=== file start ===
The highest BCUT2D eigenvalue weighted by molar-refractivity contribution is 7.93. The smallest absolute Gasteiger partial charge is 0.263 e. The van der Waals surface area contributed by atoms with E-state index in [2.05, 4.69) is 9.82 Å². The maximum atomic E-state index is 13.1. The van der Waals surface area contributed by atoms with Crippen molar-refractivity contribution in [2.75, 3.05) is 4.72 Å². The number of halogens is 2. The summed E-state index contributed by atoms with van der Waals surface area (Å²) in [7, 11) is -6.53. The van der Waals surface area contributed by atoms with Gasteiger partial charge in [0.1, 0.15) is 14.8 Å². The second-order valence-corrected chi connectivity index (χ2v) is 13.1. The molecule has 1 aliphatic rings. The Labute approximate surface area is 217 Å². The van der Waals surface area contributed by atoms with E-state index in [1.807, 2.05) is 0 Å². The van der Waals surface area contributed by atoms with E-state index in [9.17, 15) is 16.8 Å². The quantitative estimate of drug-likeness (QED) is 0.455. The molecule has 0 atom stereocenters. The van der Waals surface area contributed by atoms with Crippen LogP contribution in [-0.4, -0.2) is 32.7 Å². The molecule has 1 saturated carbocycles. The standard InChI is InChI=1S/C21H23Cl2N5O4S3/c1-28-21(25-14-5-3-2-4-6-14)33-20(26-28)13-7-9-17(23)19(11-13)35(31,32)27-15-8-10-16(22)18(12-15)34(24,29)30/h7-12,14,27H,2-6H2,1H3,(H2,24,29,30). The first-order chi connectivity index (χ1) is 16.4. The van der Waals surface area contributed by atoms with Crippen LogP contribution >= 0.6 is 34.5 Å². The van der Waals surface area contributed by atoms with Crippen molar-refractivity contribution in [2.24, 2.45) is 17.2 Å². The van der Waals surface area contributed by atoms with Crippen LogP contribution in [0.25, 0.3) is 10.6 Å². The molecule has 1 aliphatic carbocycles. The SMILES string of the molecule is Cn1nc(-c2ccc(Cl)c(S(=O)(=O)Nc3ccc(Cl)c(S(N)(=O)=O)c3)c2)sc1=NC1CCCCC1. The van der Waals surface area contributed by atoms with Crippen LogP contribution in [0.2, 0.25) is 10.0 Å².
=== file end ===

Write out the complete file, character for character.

The highest BCUT2D eigenvalue weighted by molar-refractivity contribution is 7.93. The smallest absolute Gasteiger partial charge is 0.263 e. The van der Waals surface area contributed by atoms with E-state index in [2.05, 4.69) is 9.82 Å². The maximum atomic E-state index is 13.1. The van der Waals surface area contributed by atoms with Crippen molar-refractivity contribution in [2.75, 3.05) is 4.72 Å². The number of halogens is 2. The summed E-state index contributed by atoms with van der Waals surface area (Å²) in [7, 11) is -6.53. The van der Waals surface area contributed by atoms with Gasteiger partial charge in [0.1, 0.15) is 14.8 Å². The second-order valence-corrected chi connectivity index (χ2v) is 13.1. The molecule has 1 aliphatic rings. The Labute approximate surface area is 217 Å². The van der Waals surface area contributed by atoms with E-state index in [1.807, 2.05) is 0 Å². The van der Waals surface area contributed by atoms with E-state index in [9.17, 15) is 16.8 Å². The quantitative estimate of drug-likeness (QED) is 0.455. The molecule has 0 atom stereocenters. The van der Waals surface area contributed by atoms with Crippen LogP contribution in [-0.4, -0.2) is 32.7 Å². The molecule has 1 saturated carbocycles. The standard InChI is InChI=1S/C21H23Cl2N5O4S3/c1-28-21(25-14-5-3-2-4-6-14)33-20(26-28)13-7-9-17(23)19(11-13)35(31,32)27-15-8-10-16(22)18(12-15)34(24,29)30/h7-12,14,27H,2-6H2,1H3,(H2,24,29,30). The first-order chi connectivity index (χ1) is 16.4. The van der Waals surface area contributed by atoms with Crippen LogP contribution >= 0.6 is 34.5 Å². The van der Waals surface area contributed by atoms with Crippen molar-refractivity contribution in [2.24, 2.45) is 17.2 Å². The van der Waals surface area contributed by atoms with Crippen LogP contribution in [0.25, 0.3) is 10.6 Å². The molecule has 1 aliphatic carbocycles. The SMILES string of the molecule is Cn1nc(-c2ccc(Cl)c(S(=O)(=O)Nc3ccc(Cl)c(S(N)(=O)=O)c3)c2)sc1=NC1CCCCC1. The van der Waals surface area contributed by atoms with Crippen LogP contribution in [0.2, 0.25) is 10.0 Å².